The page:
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CRIME

Witness says S-Bahn murder victim hit first

A witness at the trial of the two youths who beat to death Dominik Brunner at a Munich S-Bahn station said on Thursday the victim threw the first punch, potentially making it difficult for prosecutors to pursue a murder conviction.

Witness says S-Bahn murder victim hit first
Photo: DPA

A 16-year-old boy that was part of a group of children Brunner had tried to protect from bullying by defendants Sebastian Leibinger and Markus Schiller testified that the 50-year-old businessman had squared up to them and said: “This is the only thing you want.”

He then allegedly hit one of the defendants in the face.

“Mr. Brunner took a few steps towards them and hit one of them in the face,” said the boy under tears. “He then totally flipped out. His stance, his moves, it was like a boxer.”

Schiller, now 19, and Leibinger, now 18, allegedly beat Brunner to death in September last year after he intervened while they were attempting to extort money out of the children on an S-Bahn commuter train.

Brunner offered to escort the children out of Solln station but the accused pair followed him off the train. After the altercation began, the defendants continued to punch and kick Brunner even after he had struck his head on a metal handrail and fallen to the ground.

If convicted of murder, Schiller faces life imprisonment. Because he was a minor at the time, Leibinger faces a maximum of 10 years in jail. However, the boy’s testimony on Thursday corroborates the defendants’ story and could make a murder conviction more difficult for prosecutors.

A third youth, Christoph T., who did not take part in the beating but egged his friends on, was sentenced in April to 19 months’ jail.

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GERMANY AND ISRAEL

Germany in talks on further payout for 1972 Olympics victims

The German government says it is in talks over further compensation for victims of the attack on the Munich Olympics, as the 50th anniversary of the atrocity approaches.

Germany in talks on further payout for 1972 Olympics victims

Ahead of the commemoration in September, relatives of the Israelis killed have indicated they are unhappy with what Germany is offering.

“Conversations based on trust are taking place with representatives of the victims’ families,” a German interior ministry spokesman told AFP when asked about the negotiations.

He did not specify who would benefit or how much money had been earmarked, saying only that any package would “again” be financed by the federal government, the state of Bavaria and the city of Munich.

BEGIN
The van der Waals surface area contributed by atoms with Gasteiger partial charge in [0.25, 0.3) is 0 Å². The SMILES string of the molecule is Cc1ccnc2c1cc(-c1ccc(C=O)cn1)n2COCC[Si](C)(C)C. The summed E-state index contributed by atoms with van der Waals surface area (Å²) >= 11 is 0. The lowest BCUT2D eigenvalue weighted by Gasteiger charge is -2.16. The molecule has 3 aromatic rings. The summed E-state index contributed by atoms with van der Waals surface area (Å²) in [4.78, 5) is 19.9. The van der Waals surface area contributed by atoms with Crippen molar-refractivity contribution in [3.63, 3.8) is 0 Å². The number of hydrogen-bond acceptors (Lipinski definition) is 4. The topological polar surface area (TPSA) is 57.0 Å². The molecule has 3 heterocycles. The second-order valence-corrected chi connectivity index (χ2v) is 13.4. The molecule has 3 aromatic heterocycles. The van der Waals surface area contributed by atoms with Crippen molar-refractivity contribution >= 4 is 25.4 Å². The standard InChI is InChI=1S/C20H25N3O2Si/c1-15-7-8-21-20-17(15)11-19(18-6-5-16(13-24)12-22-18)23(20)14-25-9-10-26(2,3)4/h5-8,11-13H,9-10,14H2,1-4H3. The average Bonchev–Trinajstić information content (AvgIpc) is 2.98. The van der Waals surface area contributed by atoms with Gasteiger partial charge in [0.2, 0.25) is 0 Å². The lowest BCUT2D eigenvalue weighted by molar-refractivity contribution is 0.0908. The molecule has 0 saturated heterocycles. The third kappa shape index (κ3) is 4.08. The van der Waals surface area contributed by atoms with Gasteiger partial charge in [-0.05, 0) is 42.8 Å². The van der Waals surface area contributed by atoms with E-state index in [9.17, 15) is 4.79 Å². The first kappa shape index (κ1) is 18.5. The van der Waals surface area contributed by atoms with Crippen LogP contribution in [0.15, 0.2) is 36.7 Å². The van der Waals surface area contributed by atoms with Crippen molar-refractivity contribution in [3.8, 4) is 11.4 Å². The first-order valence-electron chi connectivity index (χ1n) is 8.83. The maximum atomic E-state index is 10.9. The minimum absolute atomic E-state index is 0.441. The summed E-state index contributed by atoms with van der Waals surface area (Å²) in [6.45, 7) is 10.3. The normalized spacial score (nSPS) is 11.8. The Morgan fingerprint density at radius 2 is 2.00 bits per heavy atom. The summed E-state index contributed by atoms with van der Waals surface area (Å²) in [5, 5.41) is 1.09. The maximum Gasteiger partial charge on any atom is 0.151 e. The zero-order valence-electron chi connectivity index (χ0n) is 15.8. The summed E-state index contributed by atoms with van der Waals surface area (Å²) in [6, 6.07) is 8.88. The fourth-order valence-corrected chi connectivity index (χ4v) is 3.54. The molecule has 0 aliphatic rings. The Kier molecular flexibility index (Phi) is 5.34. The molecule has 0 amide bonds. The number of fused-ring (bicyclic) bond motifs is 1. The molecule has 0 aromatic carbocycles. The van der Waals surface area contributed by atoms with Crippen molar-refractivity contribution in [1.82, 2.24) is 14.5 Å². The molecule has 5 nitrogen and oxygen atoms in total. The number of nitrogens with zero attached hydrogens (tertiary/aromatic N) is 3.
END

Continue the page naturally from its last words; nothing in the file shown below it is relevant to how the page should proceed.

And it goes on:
On September 5th, 1972, eight gunmen broke into the Israeli team’s flat at the Olympic village, shooting dead two and taking nine Israelis hostage, threatening to kill them unless 232 Palestinian prisoners were released.

West German police responded with a bungled rescue operation in which all nine hostages were killed, along with five of the eight hostage-takers and a police officer.

An armed police officer in a tracksuit secures the block where terrorists  held Israeli hostages at the Olympic Village in Munich on 5th September 1972.

An armed police officer in a tracksuit secures the block where terrorists held Israeli hostages at the Olympic Village in Munich on 5th September 1972. Photo: picture alliance / dpa | Horst Ossingert

The spokeswoman for the victims’ families, Ankie Spitzer, told the German media group RND that the amount currently on the table was “insulting” and threatened a boycott of this year’s commemorations.

She said Berlin was offering a total of €10 million including around €4.5 million already provided in compensation between 1972 and 2002 — an amount she said did not correspond to international standards. 

“We are angry and disappointed,” said Spitzer, the widow of fencing coach Andre Spitzer who was killed in the attack. “We never wanted to talk publicly about money but now we are forced to.”

RND reported that the German and Israeli governments would like to see an accord by August 15th.

The interior ministry spokesman said that beyond compensation, Germany intended to use the anniversary for fresh “historical appraisal, remembrance and recognition”.

He said this would include the formation of a commission of German and Israeli historians to “comprehensively” establish what happened “from the perspective of the year 2022”.

This would lead to “an offer of further acts of acknowledgement of the relatives of the victims of the attack” and the “grave consequences” they suffered.

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